Thrace nodded, and then cried out as he felt the pain flaring once more. He shook uncontrollably, but he felt the Prefect’s hand tethering him to the ground, trying to hold him still. In that moment, he knew that his life was about to end.

‘What are you?’ he asked. ‘Please, tell me. I don’t want to die without knowing.’

Nurielle did not reply. She simply leant forward and gently took his hand in hers, drawing it up to touch her face. Her skin was hard, but smooth, like polished marble, yet warm as well. He could almost feel the Prefect’s power seeping out into his fingers as his eyelids began to close, and the world began to blur once more. As if from an impossible distance he heard the Prefect’s voice whispering something in his ear, and then the world went dark.

***

A soft breeze blew through the orchard, filled with the sweet scent of blossoms. It was warm and cool at the same time, and it traced its fingers gently across the Swordsman’s face, caressing her like a lover or some long lost friend. She stared at the Hun who was leaning against a tree, smiling with a serenity that seemed almost anathema to her.

He was a proud individual, of that she was sure, but he was not a fool, nor was he even remotely what she had expected. He was nothing like the men he had tutored, all those had cowered before her, begging for forgiveness, pleading for their worthless lives. They had offered riches, titles, armies of slaves to tend to her every whim. They had offered her everything that their petty little minds could conjure, but they had nothing that she wanted. Nothing, besides a purpose.

Killing the Hun would have been easy. He was a brilliant tactician, that much was true, but she had kept her secret and even he had not expected it, though unlike the others his reaction had not been one of outrage, rather it had been fascination. That had troubled her, confused her, and in a way she could not understand, it had excited her as well.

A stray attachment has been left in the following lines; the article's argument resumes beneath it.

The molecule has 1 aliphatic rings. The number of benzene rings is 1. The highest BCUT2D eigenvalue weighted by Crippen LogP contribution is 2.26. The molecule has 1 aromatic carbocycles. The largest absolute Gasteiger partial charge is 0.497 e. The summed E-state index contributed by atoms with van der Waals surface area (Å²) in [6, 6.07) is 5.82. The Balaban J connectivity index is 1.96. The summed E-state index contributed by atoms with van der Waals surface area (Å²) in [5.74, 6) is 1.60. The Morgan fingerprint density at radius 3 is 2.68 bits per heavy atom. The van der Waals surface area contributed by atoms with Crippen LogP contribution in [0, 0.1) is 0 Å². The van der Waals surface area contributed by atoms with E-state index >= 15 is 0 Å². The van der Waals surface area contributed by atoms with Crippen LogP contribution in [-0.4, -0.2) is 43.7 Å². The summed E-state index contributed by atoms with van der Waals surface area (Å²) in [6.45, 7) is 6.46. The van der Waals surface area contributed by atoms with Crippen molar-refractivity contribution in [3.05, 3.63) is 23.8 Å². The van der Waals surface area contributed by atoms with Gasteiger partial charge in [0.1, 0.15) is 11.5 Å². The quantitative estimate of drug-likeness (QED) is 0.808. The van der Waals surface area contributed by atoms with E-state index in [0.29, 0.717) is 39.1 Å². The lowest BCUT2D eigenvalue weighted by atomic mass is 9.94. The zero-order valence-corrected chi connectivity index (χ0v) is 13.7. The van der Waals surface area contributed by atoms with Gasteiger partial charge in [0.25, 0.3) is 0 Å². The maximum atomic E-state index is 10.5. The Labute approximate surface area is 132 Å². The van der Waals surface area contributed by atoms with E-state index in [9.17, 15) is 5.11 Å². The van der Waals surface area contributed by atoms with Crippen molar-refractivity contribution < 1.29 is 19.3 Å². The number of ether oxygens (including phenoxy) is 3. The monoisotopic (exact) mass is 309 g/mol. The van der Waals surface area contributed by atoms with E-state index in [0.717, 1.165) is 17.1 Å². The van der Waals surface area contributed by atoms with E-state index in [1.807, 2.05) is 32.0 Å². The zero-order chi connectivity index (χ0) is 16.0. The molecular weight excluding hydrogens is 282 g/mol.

He had been at her mercy, but not afraid. He had, in fact, yielded at her request, seemingly content if not more pleased than she at the outcome. At first this had seemed like another trap, but she could read in his expression that it was not. There had been something else there too, a faint recognition that had flickered briefly in his eyes. She had felt it too, though it was patently impossible. They had not met before this day.

‘You are not like them,’ he said at last. ‘Like the normal people who scurry about their lives, and care about their mundane things.’

‘How do you know?’ she asked, indignation in her voice, but balanced with curiosity.

‘Because you beat me,’ said the Hun. ‘I knew you would. I knew only you could, because we’re the same.’

‘I beat you because I’m better,’ she retorted. ‘Just like I was better than all you threw at me.’

‘I know,’ said the Hun and to her surprise he was grinning. ‘You are an artist with that blade. You knew it deep in your core the second you held a weapon in your hands. It was as though it were etched into your very soul.’

‘How do you know that?’ asked the Swordsman. ‘Nobody knows about that. Tell me how you do!’

‘Because it was the same for me,’ he said. ‘When I first set foot on the field of battle, I knew in that instant that someday I would be its master. I’m told it is a calling for our kind. I do not fully understand it either, but I will do in time, and if you join me then you will too.’

The Swordsman drew closer, her weapon lowered but ever at her side. ‘There are more? Like us?’

The Hun nodded. ‘There are three of us so far. Four if you join us.’

In spite of herself the Swordsman could not help but step forward. Never before had she been a part of anything. She had been alone, travelling the world and enacting her craft of death for so long that it was easy to forget that there had ever been a time before that. Now her task was complete, she had defeated the Hun, what more was there for her? She knew that the only way she would ever find an answer to that question, was if she went with him.

The Hun raised a meaty hand, and opened up his palm. She took one look at the man, and then at his hand, and without another thought she placed her armoured hand upon it, and felt his hand slowly close around hers.

‘Welcome,’ said the Hun. ‘Welcome, to the Council.’

 

Note: Well, this has certainly been a long journey, and I hope for you guys reading it has been as much fun as I’ve had writing it! This is certainly not the last you’ll hear about the Protectorate, and there will be a few more short stories in the not too distant future.

If you have enjoyed this story why not give me a comment telling me what you liked, what you didn’t like or what you might like to hear about in the future? Your feedback, whatever it may be, is invaluable to me, and can only serve to help me progress as a writer, so don’t hold back!

Thanks again for reading the story!

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About A. R. Whitehead

I'm an aspiring author, with a degree in English and Creative Writing. I love books, comics, games and film. My favourite genres are Science Fiction and Fantasy.